British and Irish Lions vs New Zealand Provincial Barbarians: Anthony Watson seals victory in nervy opener

New Zealand Provincial Barbarians 7 British and Irish Lions 13: The tourists got off to an unconvincing start in their series opener

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The Independent Online

The British and Irish Lions made a nervy and deeply unconvincing start to their tour of New Zealand as they beat the Provincial Barbarians 13-7 at Toll Stadium in Whangarei on Saturday night, needing a second half Anthony Watson try to ensure they didn’t come a cropper in what is expected to be their easiest match over the next six weeks.

That the match went down to the final minute summed up how close this game was, with the Lions triumphing due to their willingness to take points when they were on offer, with Jonathan Sexton, Greig Laidlaw and Owen Farrell all landing successful kicks at goal that proved the difference.

It took the introduction of Farrell, on for the jittery Jonathan Sexton, to calm the Lions nerves, with the Saracens fly-half taking control of the game and immediately enjoying a major say in the match-winning try.

Along with Farrell, both Taulupe Faletau and Ben Te’o pushed their test credentials with impressive performances, while Ross Moriarty and Alun Wyn Jones were crucial to seeing the Lions off to a winning start. On the other hand, the best player on the pitch came not in a Lions shirt but in the barbarians’ No 10 jersey, with Bryn Gatland controlling the game beautifully with a kicking game of the highest degree.

A Maori warrior lays down the challenge to the Lions before kick-off (Getty)

The fact that the match was going ahead as planned, on a pitch that had taken a battering after nearly 24 hours of non-stop torrential rain, was testament to the brilliant drainage system and groundwork at Toll Stadium, and after an entertaining pre-match ceremony that featured a two-minute firework display minutes before the players emerged, a passionate and partisan New Zealand support oared on the Barbarians.

They made a flying start to the game, which stemmed from Iain Henderson’s failure to take the kick-off, and the only problem for the Barbarians is that they lacked the cutting edge needed to convert the pressure into points.

The Lions knew on the other hand that they needed to take their chance to build pressure, though Sexton’s decision to kick for goal when the Lions were awarded an early penalty for a ruck infringement brought jeers from the home crowd, though they soon turned to cheers as he missed the target with his first shot at goal. He would make no mistake with his second though, putting the tourists ahead after an offside penalty, while they breathed a huge sigh of relief when the exciting Luteru Laulala broke free after another high ball was not claimed.

Jonathan Joseph in action for the Lions (Getty)

Laulala, the younger brother of former New Zealand internationals Casey and Nepo Laulala, charged clear of the Lions pack and though Stuart Hogg tackled him short of the line, his offload to Sevu Reece left the try line gaping. It took a phenomenal tackle from Faletau to catch the wing and, as they slid towards the line,the Welshman rotated his body to ensure the ball could not be grounded.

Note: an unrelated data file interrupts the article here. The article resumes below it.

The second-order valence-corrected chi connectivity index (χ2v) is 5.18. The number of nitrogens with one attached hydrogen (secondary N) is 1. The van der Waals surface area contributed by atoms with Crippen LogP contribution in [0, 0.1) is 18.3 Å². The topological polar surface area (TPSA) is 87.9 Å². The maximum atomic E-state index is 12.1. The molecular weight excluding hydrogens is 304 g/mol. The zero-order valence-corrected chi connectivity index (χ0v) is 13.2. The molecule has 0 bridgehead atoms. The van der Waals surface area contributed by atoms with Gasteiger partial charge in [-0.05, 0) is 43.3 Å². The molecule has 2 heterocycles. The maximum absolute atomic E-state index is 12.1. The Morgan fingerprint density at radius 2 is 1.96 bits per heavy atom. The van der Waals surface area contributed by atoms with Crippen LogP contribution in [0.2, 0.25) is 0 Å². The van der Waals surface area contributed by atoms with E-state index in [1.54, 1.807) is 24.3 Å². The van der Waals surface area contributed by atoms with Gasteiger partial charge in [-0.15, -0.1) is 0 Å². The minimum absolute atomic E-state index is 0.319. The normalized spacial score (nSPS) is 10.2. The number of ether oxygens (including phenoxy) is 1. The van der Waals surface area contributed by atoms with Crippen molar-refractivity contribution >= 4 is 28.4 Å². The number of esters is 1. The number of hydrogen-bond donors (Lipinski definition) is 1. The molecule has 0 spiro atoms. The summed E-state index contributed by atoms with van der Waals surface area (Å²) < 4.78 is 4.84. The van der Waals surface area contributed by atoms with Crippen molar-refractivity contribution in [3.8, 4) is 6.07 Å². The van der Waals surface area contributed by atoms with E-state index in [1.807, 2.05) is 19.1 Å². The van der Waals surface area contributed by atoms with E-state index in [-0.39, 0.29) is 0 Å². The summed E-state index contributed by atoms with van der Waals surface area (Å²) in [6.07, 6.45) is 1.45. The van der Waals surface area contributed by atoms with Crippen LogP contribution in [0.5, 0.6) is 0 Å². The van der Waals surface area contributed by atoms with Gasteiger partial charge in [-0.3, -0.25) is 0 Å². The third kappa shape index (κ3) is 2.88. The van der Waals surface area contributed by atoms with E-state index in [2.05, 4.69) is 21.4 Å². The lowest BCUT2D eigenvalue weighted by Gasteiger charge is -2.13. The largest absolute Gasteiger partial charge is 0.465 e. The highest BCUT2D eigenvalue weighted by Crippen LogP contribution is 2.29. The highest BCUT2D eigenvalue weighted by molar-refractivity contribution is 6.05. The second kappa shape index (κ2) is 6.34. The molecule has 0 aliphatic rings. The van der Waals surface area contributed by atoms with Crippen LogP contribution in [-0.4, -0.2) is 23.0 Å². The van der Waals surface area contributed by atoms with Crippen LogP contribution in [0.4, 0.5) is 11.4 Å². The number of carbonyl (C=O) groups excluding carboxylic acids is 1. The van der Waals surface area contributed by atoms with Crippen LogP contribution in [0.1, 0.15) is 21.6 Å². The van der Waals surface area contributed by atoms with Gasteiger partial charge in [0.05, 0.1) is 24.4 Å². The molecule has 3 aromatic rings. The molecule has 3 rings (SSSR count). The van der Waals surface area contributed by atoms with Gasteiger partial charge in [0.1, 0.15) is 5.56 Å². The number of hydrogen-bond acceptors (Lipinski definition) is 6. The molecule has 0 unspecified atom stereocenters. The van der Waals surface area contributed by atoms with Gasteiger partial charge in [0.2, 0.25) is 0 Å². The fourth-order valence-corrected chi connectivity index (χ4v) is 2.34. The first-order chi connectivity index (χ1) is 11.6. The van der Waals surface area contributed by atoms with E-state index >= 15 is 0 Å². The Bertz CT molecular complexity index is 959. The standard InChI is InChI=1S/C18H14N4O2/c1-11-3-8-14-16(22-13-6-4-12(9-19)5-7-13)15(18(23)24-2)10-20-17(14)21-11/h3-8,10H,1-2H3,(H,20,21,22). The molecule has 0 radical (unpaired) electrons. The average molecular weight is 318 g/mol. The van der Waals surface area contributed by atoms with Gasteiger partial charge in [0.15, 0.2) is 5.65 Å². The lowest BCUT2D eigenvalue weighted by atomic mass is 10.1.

The Barbarians would issue the best response possible though when they took what must be said was a deserved lead. A period of sustained pressure at the start of the match that saw the Lions stranded in their own half for the opening seven minutes failed to reap reward, but when the Barbarians attacked again they would not come away empty handed.

Bryn Gatland, son of Warren, plays a pass (Getty)

The orchestrator proved to be Warren Gatland’s son, Bryn, whose dangerous up-and-under came spiralling back to earth deep inside the Lions 22. No one claimed it, and when the ball was recycled on the Barbarians side, it was the captain Sam Anderson-Heather whose pick-and-go saw him drive through Sexton’s attempted tackle to score, with Gatland converting.

The Lions would fail to trouble the scoreboard again in the first half, with a late chance going begging as Jonathan Joseph was held up, but the second half would at least be an improvement.

After three points from the boot of Laidlaw, who took on kicking duties while Sexton received treatment, the Lions finally found a way over the try line. It took the introduction of Farrell in place of Sexton after 48 minutes, and his first contribution was to release Ross Moriarty into the Barbarians’ 22. The break put the defence on the back foot, and that allowed Laidlaw to feed Farrell on the blindside, who shipped it on the Watson with the England win pirouetting his way over the line to score.

Farrell’s conversion gave the Lions a 13-7 lead, though he was unable to add to it in the 66th minute when his first penalty effort struck the upright, and it would prove to be the last scoring opportunity for either side as the tourists chalked up their first win of the series, no matter how unconvincing it was.


New Zealand Provincial Barbarians:

Luteru Laulala; Sam Vaka, Inga Finau [Jonah Lowe, 19], Dwanye Sweeney, Sevu Reece; Bryn Gatland [Joe Webber, 58], Jack Stratton [Richard Judd, 58]; Aidan Ross [Tolu Fahamokioa, 55], Sam Anderson-Heater [Andrew Makalio, 41], Oliver Jager [Marcel Renata, 61]; Josh Goodhue, Keepa Mewett; James Tucker [Peter Rowe], Lachlan Boshier [Matt Matich, 46], Mitchell Dunshea.

British and Irish Lions:

Stuart Hogg; Anthony Watson, Jonathan Joseph, Ben Te’o, Tommy Seymour; Jonathan Sexton [Owen Farrell, 49], Greig Laidlaw [Rhys Webb, 58]; Joe Marler [Mako Vunipola, 50], Rory Best [Jamie George, 50], Kyle Sinckler [Tadhg Furlong, 50]; Alun Wyn Jones, Iain Henderson [George Kruis, 50]; Ross Moriarty, Sam Warburton [Justin Tipuric, 67], Taulupe Faletau.

Replacements not used: Elliot Daly.